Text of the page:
M&A: Merging network security policies
This tip is part of SearchSecurity.com's Corporate Mergers and Acquisitions Security Learning Guide.
Mergers and acquisitions occur quite frequently among technology businesses.
Almost every day, the business news carries a headline about the merger of two firms or the acquisition of a smaller firm by a larger competitor. Each one of these deals involves a complex series of actions designed to consolidate operations and cut costs, as duplicative functions, procedures and resources are eliminated.
Frequently, though, the information security professionals are given the task of reconciling two potentially disparate sets of network security policies. It can be a trying task to say the least, but fortunately there are a number of tactics that can help a company succeed in this challenging M&A process.
When walking through the policy-consolidation process, it's important to remember the effects that a merger may have on the mindset of participants. A company merger can create an atmosphere of uncertainty, doubt and fear, and the sudden changes to the corporate environment can invoke quite a bit of stress among employees. So throughout the network security policy integration process, be mindful of the difficulty everyone is facing.
Let's take a look at some practical strategies that can be used to ease the transition:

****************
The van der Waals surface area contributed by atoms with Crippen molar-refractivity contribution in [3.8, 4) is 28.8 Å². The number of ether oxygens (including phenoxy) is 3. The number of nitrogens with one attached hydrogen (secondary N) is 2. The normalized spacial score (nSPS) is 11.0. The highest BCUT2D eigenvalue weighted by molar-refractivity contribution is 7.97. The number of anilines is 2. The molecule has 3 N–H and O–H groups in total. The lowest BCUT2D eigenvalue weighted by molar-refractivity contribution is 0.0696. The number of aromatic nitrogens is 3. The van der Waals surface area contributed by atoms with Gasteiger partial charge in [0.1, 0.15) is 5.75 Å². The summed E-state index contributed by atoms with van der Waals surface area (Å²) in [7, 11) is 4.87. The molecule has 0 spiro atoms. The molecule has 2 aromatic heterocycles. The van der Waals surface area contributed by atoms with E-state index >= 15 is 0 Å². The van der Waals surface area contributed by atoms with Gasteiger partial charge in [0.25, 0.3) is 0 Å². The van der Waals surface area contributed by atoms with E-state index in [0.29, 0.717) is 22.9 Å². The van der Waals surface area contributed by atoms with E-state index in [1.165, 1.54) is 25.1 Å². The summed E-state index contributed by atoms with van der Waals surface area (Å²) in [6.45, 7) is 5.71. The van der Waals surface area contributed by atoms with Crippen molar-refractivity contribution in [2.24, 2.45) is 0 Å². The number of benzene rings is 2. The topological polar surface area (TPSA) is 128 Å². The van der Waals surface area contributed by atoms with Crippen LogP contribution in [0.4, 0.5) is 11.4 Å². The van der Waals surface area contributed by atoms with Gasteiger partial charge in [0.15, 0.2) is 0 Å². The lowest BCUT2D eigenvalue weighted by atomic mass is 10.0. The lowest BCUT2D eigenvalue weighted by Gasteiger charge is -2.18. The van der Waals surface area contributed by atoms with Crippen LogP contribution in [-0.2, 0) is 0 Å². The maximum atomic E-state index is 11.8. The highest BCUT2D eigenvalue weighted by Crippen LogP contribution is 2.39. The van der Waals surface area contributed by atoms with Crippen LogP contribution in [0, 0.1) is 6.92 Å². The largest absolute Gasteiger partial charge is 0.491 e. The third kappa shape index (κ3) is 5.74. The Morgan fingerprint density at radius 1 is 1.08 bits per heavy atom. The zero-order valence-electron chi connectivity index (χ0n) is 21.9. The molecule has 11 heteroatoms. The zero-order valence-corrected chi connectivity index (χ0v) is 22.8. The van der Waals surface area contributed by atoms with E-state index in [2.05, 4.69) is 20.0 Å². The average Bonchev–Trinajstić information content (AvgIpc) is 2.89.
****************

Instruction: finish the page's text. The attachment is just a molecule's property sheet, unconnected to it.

Don't rush. Remember the adage: "Rome wasn't built in a day." Development of security policies is a complex undertaking, and it's deserving of a careful, methodical approach. Chances are that neither of the earlier security policies were written in a rush, so don't try to combine them in a hurried fashion either.
Consider all the options. There are basically three options on the table when consolidating the security policies of two different organizations: adopt one or the other wholesale, combine elements of the two into a new policy or write a new policy from scratch. When an organization begins the consolidation process, it's important to keep an open mind to all of these approaches, regardless of the circumstances surrounding the merger. Practically speaking, political considerations may influence an approach, but the entire team will benefit if the process is unaffected by these issues. For example, consider the case where two merging organizations have differing policies regarding the use of personal computers on corporate networks. One organization might prohibit it completely, while the other company might not impose any restrictions on such activity. The accepted action in this case might be to develop a compromise policy that allows limited use of such systems, provided they have passed an initial security controls test.
Involve a broad team. Policies written by a single person sitting behind a closed door are doomed to fail. Bringing a broad range of individuals (from both organizations!) to the policy-consolidation team ensures that multiple points of view are considered. Such an arrangement allows more individuals to feel a sense of ownership about the end result, making the organization more likely to accept the team's work. Consider again the case of a policy on connecting personally owned systems to the corporate network. If the organization decides to develop a compromise policy, having representatives from both organizations on the team will help provide all team members with a sense of ownership, increasing the likelihood of acceptance.